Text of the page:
SALT LAKE CITY — In the summer of 2008, Sarah Irish Nicholson’s well-ordered Mormon life was unraveling.
Her husband of 13 years, whom she’d loved since high school, told her he was gay. Latter-day Saints in her suburban neighborhood west of Salt Lake City kept saying gay-rights advocacy was Satan’s work.
Though they remained together at first, several local Mormon leaders were not only unsympathetic, but openly hostile.
Nicholson, still clinging to her LDS faith, wanted a place to share stories, cry and laugh. She finally turned to straightspouse.org, an umbrella organization for some 55 groups.
But she felt many of those posting there were bitter and just wanted to vent. So she launched straightspouses.org, which invites people to join a private Facebook support group.
Last fall, there were 14 members. Today there are 45, mostly Utah Mormons, but some in other states and other faiths.
Now the rest of the world is taking note of Mormon “mixed-orientation marriages,” as they have become known, thanks to a recent blog post in which another couple, Josh and Lolly Weed, spoke out.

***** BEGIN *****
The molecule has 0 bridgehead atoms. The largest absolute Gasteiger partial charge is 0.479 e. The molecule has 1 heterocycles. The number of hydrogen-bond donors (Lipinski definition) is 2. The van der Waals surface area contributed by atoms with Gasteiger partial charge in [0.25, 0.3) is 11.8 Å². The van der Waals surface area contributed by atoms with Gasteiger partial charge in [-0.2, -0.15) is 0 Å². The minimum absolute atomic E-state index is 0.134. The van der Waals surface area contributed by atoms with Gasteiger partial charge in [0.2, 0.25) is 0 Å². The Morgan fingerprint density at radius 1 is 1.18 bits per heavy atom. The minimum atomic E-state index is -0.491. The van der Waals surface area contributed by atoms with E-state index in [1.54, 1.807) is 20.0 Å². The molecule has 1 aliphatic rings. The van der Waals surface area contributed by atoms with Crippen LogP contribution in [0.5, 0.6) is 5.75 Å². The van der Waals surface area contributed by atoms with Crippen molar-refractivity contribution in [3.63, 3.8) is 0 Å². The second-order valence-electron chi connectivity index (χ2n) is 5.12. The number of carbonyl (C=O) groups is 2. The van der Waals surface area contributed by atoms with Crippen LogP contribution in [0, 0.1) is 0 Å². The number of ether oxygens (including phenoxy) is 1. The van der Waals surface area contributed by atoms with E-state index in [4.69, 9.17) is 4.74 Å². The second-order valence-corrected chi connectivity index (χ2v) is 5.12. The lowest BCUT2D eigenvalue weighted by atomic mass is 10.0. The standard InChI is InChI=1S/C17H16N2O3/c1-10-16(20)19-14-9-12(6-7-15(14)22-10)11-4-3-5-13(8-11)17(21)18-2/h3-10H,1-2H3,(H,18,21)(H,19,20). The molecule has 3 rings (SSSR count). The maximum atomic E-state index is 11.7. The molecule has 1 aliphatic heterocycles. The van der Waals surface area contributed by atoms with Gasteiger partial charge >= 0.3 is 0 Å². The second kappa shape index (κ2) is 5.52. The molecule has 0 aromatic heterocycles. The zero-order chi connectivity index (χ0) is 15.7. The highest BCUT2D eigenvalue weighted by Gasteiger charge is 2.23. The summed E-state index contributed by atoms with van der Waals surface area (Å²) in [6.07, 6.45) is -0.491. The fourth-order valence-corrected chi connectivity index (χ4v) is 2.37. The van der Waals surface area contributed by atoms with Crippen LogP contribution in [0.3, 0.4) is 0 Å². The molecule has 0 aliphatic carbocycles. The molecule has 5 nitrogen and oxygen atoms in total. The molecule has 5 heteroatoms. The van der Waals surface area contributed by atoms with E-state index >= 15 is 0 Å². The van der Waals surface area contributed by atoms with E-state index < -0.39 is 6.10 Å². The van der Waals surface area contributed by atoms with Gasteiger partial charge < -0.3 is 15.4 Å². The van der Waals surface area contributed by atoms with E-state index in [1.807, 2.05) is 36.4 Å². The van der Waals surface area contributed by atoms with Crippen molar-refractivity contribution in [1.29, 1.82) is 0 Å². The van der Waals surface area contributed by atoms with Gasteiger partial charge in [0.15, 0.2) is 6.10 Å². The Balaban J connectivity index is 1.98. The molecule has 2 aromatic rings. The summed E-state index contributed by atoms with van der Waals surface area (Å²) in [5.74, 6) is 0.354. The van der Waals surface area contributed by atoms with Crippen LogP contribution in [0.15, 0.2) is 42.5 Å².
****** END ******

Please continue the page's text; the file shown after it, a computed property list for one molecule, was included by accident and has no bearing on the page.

Weed, a marriage and family therapist in the Northwest, has known he was gay since his teens. Lolly was the first person he told. They’ve been married 10 years and have three daughters.
Weed’s post went viral, generating more than 3,000 comments, and he was inundated with media requests.
Yet if the Weeds have become the LDS’ best-known “mixed-orientation marriage,” the stories of others have illuminated the range of experiences and arrangements of such couples.
Ty Mansfield, a gay Mormon married to a woman, believed he’d never marry. Six years later, he met his wife.
“Sexuality is more fluid than we think,” said Mansfield, a therapist in Texas. “Everything fell into place, and we took that step. It continues to feel like it’s the right move for me.”
While some guard their
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